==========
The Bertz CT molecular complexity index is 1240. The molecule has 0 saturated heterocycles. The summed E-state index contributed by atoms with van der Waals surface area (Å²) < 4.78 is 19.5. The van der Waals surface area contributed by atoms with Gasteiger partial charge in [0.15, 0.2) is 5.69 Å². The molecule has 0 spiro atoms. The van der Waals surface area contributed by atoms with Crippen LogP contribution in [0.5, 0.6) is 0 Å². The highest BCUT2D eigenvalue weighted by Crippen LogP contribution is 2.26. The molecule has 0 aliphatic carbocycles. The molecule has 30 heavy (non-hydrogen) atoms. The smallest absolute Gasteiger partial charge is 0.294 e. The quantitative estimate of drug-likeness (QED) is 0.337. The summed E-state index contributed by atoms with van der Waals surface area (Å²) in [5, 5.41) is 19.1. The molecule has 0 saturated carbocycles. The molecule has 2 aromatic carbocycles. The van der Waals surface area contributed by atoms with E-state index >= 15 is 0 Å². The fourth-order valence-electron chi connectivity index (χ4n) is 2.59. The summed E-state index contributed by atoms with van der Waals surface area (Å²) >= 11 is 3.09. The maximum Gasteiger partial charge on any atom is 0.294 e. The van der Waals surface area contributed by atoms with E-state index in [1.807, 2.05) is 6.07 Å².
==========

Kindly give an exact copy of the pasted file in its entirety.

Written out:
The Bertz CT molecular complexity index is 1240. The molecule has 0 saturated heterocycles. The summed E-state index contributed by atoms with van der Waals surface area (Å²) < 4.78 is 19.5. The van der Waals surface area contributed by atoms with Gasteiger partial charge in [0.15, 0.2) is 5.69 Å². The molecule has 0 spiro atoms. The van der Waals surface area contributed by atoms with Crippen LogP contribution in [0.5, 0.6) is 0 Å². The highest BCUT2D eigenvalue weighted by Crippen LogP contribution is 2.26. The molecule has 0 aliphatic carbocycles. The molecule has 30 heavy (non-hydrogen) atoms. The smallest absolute Gasteiger partial charge is 0.294 e. The quantitative estimate of drug-likeness (QED) is 0.337. The summed E-state index contributed by atoms with van der Waals surface area (Å²) in [5, 5.41) is 19.1. The molecule has 0 saturated carbocycles. The molecule has 2 aromatic carbocycles. The van der Waals surface area contributed by atoms with E-state index >= 15 is 0 Å². The fourth-order valence-electron chi connectivity index (χ4n) is 2.59. The summed E-state index contributed by atoms with van der Waals surface area (Å²) >= 11 is 3.09. The maximum Gasteiger partial charge on any atom is 0.294 e. The van der Waals surface area contributed by atoms with E-state index in [1.807, 2.05) is 6.07 Å².